Politics Blog

There goes the boat

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So the Coast Guard announced today that the Cosco Busan can leave San Francisco and head off to someplace where there will be no liens on it, no legal controls, and no way to assure that the city or people who have been harmed by the oil spill ever get any money.

Thanks to sfist for this sad tip.

See, I have been convinced from the start that the Read more »

And they say it can't be done

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A small town in Italy has been getting all of its energy from renewable sources for the last six years, and now generates three times more than it needs, netting them a half a million dollar rebate from the private company that owns the grid. Read more »

The candidates on nuclear power

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Insight, the Nuclear Energy Institute's monthly pro-nukes pamphleteer, did a survey of the presidential candidates positions on nuclear power. The only one that's explicitly against more nuclear power plants is John Edwards. Fred Thompson managed to answer the question without really answering the question. Read more »

High speed rail's collision course

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The California High Speed Rail Authority will convene tomorrow in Sacramento and could decide on the system's Bay Area track alignment, but Chairman Quentin Kopp tells the Guardian that they probably won't be able to make that crucial decision yet. Read more »

FOIA reform bill passes!

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After five years of effort, a group of ten media organizations called the Sunshine in Government Initiative has succeeded in getting Congress to pass a much-needed reform bill that addresses some of the worst problems with the Freedom of Information Act. It now goes to the president -- but since there are Republican co-sponsors and it passed pretty overwhelmingly, there's a chance he'll sign it.

Here's the official statement:

U.S. Read more »

The health-care bill mess

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The Democrats in the state Assembly managed to pass a complicated health-care bill that the governor likes, his own party members oppose and the nurses and the insurance companies both hate.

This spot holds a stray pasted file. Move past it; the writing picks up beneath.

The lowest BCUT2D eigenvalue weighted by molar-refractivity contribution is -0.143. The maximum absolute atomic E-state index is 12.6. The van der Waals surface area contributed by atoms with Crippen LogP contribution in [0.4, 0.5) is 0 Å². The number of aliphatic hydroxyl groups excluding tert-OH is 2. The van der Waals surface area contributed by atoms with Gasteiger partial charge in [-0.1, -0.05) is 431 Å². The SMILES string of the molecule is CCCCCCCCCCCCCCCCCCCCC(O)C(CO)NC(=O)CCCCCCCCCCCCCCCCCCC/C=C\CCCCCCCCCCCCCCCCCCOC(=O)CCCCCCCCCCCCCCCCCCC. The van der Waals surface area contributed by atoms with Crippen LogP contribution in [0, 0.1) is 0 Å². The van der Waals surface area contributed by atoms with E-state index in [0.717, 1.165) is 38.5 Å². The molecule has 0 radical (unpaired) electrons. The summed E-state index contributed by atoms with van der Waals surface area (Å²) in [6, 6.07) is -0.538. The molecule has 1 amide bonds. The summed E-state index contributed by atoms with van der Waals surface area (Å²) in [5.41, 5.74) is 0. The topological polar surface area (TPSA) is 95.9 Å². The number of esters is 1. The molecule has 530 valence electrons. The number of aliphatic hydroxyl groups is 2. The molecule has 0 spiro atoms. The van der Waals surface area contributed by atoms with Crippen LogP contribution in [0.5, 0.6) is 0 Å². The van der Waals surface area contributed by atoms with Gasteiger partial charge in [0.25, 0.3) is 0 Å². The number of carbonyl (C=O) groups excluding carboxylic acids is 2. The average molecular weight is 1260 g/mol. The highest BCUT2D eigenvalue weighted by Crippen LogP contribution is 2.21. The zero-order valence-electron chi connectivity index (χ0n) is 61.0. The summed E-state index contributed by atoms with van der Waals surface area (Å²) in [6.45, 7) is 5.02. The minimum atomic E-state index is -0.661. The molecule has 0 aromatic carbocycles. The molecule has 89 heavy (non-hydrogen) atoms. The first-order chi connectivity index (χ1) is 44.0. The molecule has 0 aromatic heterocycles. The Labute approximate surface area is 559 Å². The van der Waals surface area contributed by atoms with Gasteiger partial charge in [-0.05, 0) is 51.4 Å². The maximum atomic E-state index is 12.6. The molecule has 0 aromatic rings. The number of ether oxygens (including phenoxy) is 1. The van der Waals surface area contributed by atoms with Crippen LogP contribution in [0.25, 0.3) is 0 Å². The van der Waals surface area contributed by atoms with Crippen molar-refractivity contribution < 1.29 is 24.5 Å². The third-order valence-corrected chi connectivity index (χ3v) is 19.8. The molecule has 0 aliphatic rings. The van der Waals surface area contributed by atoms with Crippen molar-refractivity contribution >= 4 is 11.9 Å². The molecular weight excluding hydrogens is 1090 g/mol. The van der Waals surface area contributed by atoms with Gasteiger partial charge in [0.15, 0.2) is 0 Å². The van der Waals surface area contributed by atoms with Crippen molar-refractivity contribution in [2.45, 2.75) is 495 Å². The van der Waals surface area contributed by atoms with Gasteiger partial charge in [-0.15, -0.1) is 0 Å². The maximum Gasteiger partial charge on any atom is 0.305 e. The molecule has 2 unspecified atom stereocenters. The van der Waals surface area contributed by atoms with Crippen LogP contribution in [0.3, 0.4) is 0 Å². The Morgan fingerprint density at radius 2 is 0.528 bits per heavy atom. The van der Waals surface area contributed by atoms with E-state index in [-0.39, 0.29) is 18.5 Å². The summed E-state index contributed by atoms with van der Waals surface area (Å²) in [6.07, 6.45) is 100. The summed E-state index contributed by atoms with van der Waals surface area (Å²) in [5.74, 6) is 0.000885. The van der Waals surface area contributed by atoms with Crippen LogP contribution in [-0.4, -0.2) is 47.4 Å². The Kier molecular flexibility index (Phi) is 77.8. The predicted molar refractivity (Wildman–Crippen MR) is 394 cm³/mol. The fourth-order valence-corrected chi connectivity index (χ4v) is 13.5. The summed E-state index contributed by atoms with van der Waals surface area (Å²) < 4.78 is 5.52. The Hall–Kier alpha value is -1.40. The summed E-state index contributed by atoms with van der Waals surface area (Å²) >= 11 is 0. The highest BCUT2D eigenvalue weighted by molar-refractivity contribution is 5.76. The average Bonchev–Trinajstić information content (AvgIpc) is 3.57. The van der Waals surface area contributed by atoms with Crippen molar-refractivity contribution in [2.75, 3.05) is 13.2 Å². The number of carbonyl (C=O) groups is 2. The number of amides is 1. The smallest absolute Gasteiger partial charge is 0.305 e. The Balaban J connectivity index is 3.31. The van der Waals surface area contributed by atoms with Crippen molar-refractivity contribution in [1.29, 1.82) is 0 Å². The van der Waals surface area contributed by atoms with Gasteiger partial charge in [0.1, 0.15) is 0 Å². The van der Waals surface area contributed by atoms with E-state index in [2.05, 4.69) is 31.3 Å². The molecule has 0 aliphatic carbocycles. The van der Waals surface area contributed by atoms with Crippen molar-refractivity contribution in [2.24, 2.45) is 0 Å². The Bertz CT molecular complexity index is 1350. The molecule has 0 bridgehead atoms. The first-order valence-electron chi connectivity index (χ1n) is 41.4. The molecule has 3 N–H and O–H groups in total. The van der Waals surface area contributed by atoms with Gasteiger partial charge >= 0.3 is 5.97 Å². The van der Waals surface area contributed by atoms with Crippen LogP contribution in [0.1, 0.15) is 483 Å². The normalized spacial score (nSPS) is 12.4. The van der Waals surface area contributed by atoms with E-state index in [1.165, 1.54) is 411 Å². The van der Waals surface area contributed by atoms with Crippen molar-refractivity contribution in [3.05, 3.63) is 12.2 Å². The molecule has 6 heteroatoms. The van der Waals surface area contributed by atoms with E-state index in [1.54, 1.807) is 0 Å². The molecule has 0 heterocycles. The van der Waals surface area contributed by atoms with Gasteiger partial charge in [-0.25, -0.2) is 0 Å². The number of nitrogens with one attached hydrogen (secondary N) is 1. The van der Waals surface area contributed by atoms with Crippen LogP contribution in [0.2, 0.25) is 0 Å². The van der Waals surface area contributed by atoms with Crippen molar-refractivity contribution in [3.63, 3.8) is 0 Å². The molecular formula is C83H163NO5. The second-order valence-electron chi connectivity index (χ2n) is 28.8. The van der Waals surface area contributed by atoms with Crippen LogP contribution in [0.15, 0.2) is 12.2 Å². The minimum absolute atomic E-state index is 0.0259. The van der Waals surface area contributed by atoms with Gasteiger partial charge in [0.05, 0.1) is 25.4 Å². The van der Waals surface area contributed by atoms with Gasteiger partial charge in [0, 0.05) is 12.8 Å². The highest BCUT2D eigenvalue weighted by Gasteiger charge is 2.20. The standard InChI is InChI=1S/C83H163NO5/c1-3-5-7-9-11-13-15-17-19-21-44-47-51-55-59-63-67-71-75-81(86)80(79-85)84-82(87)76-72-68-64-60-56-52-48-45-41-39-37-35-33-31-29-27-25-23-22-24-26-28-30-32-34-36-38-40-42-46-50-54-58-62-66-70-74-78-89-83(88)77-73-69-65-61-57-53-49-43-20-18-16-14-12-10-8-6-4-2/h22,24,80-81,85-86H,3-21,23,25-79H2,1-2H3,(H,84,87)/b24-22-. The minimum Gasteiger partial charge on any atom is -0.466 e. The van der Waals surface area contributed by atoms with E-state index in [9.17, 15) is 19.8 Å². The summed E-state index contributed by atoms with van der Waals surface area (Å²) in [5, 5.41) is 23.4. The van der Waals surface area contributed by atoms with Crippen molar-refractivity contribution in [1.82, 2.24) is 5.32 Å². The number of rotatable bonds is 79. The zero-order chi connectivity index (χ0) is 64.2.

Over at Calitics, David Dayen has a nice analysis of some of the financial problems with the bill -- including the fact that it might all amount to absolutely nothing a few years down the road.

The Cal Nurses Association isRead more »

Watch those deadly commas

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Why the world needs good copy editors: Just think about how many people have been killed because of a couple of misplaced commas.

The gov's emergency

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Governor Schwarzenegger is about to declare a state of economic emergency, which will give him broad powers to cut spending in the state.

The law that lets him do this has never been used before; it's 2004's Proposition 58, and you can read a pretty good analysis of it here. The basic language says that the governor can call the Legislature back into session and propose measures to address the fiscal crisis. Read more »

A key legal filing in the Guardian's lawsuit

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Since it appears that our lawsuit against SF Weekly and its parent company isheaded for trial the first week in January, and the Weekly has been running a lot of misleading stories about the case, I thought I'd post the key document in the case so far -- our brief explaining why the case should not be dismissed and should go to trial.

Here's the brie Read more »

Latterman's analysis, Newsom's "trying times," Leal's demise

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“He remained popular with voters (if not insiders) throughout the whole of his first term (after gay marriage), even through some trying personal times. Effectively, with an absence of challenge, his high poll numbers transferred directly to the ballot—rare in American politics.” David Latterman on Mayor Gavin Newsom’s 2007 reelection. Read more »